Self-esteem is necessary during recovery because it gives you the confidence to keep moving forward. If you find your motivation weakening, then the confidence you feel in your abilities may also falter. Thankfully, there are many ways to improve how you think and feel about yourself. Psychotherapy is often used in facilities like White House Recovery and Detox to help clients learn to embrace recovery and grow in multiple areas, including self-efficacy.
According to research from Child and Adolescent Psychiatry and Mental Health, “self-esteem may tap into positive aspects of one’s self, and as such constitute a source for resilience.” How much you value yourself determines the path of your recovery. Strong self-esteem encourages accountability, increases self-awareness, and enhances the desire to continue making positive changes. Low self-esteem can lead to doubt, anxiety, and a potential relapse.
Adolescents, Self-Esteem, and Substance Use Disorder
Adolescents and young people are at the highest risk of developing a substance use disorder if they suffer from low self-esteem. The National Institute on Drug Abuse (NIDA) shared a study that states, “low self-esteem may be a crucial factor in substance use among adolescents.” Some risk factors include:
- Low socioeconomic status
- Domestic abuse or living in a toxic family environment
- Childhood physical or sexual abuse
- Lower than average school performance
Self-Esteem and Relapse Prevention
A lack of self-esteem can cause an increased risk of relapse after the completion of treatment. How you feel about yourself directly translates into how you treat your body. If you do not believe in your own worth, you will be less likely to look after your physical and emotional wellness. According to MedlinePlus, “Encouragement . . . can build confidence and a strong sense of self” to prevent children and adolescents from using substances. Self-encouragement can also help you maintain your sobriety.
6 Tips for Building Self-Confidence
Your recovery will benefit from building self-confidence and increasing self-esteem. The following are six things you can do every day to improve your mental and emotional health:
#1. Take care of your body by eating balanced, nutritional meals and getting plenty of sleep at night. When you feel well-rested and energized throughout your day, it is easier to feel confident about yourself.
#2. Practice positivity in the way you think and the words you use to describe yourself and others. Show grace and patience when interacting with others or looking at your progress. You can enhance positivity by incorporating meditation and mindfulness-based techniques into your daily routine.
#3. Make a list of things you like about yourself or have accomplished, like graduating high school or attending treatment. Write down the positive emotions those moments created at the time. Keep adding to the list and validate your achievements until it becomes a habit.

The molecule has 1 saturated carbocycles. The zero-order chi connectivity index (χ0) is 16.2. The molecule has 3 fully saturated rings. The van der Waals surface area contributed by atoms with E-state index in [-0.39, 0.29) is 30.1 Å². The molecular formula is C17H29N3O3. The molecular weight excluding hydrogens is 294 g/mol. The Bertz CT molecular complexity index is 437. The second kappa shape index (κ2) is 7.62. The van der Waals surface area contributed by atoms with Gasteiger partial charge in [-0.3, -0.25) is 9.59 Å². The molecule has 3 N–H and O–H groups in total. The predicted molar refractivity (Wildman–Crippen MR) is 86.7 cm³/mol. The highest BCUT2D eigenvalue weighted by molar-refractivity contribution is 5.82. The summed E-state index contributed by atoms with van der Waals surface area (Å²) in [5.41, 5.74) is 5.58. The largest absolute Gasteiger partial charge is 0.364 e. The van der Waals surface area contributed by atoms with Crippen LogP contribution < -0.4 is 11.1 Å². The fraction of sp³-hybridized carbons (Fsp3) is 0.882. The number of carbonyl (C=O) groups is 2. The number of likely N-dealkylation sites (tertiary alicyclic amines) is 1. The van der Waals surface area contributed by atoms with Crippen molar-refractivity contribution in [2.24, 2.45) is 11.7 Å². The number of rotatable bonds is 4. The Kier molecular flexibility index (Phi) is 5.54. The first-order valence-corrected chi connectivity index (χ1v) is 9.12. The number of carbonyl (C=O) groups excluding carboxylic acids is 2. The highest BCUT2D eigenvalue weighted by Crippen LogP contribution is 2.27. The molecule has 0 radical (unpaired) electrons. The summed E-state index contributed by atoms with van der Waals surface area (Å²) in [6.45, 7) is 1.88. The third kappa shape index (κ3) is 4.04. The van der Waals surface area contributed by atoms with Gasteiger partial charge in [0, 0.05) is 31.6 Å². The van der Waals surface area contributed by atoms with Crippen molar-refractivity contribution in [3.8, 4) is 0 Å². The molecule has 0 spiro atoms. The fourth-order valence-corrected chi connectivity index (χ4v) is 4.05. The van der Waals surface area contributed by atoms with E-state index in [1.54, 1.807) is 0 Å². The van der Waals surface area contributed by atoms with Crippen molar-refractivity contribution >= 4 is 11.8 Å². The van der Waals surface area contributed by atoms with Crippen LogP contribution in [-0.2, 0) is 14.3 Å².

#4. Identify your strengths and weaknesses. Without using judgemental language, create a list of steps you can take to start overcoming them. For example, if you are often late to work, you can write down a list of easy, positive actions you can take, including setting multiple alarms or starting your day earlier.
#5. Set a series of achievable goals and then mark them off. Continue to do this for numerous areas of your life. Celebrate each success and allow yourself to feel pride for the things you have accomplished. Over time your self-esteem will improve as you automatically begin to create and mark off recovery goals.
#6. Accept praise from others without questioning it or feeling unworthy. Take the good things people say about you, no matter how big or small, and use them as motivation to keep making improvements.
Increase Your Confidence By Actively Engaging in Recovery
As a member of the sober community, you can positively influence others by sharing your history and current progress. Actively taking part in your recovery means doing the following:
- Taking advantage of resources like support groups, therapy, and prescription treatments
- Volunteering or doing other activities to support the community
- Educating yourself and others about the dangers of addiction and relapse prevention
- Joining peer groups and becoming a role model for others
Passive interest in your recovery gives others control over your future. By choosing to take action and make a difference in your community and family, you will begin to notice increased self-confidence. You have the potential to be an inspiration for others who are looking for a way to get healthy. In addition, watching others make changes based on your progress can be an exhilarating and humbling experience. Your self-esteem will continue to improve as you keep meeting personal goals and moving forward in recovery.
How you feel about yourself has a direct impact on your recovery. The more confident you feel about your abilities, the easier it will be to overcome difficult situations and cope with stressors. Building self-esteem is a part of healthy self-care and involves becoming more self-aware about your achievements and growth. Accepting yourself and your strengths can be frightening at first because with control comes responsibility, and that is okay. Self-esteem makes it easier to feel confident in your decisions. Most facilities have activities for building self-confidence. The White House Recovery and Detox team works with every client to improve self-efficacy and self-confidence through therapy and social interactions. We can help you find your voice. Discover more about our facility and services by calling White House Recovery and Detox at (800) 510-5393. You can make a positive change today by getting the help you deserve. You are in control of your recovery.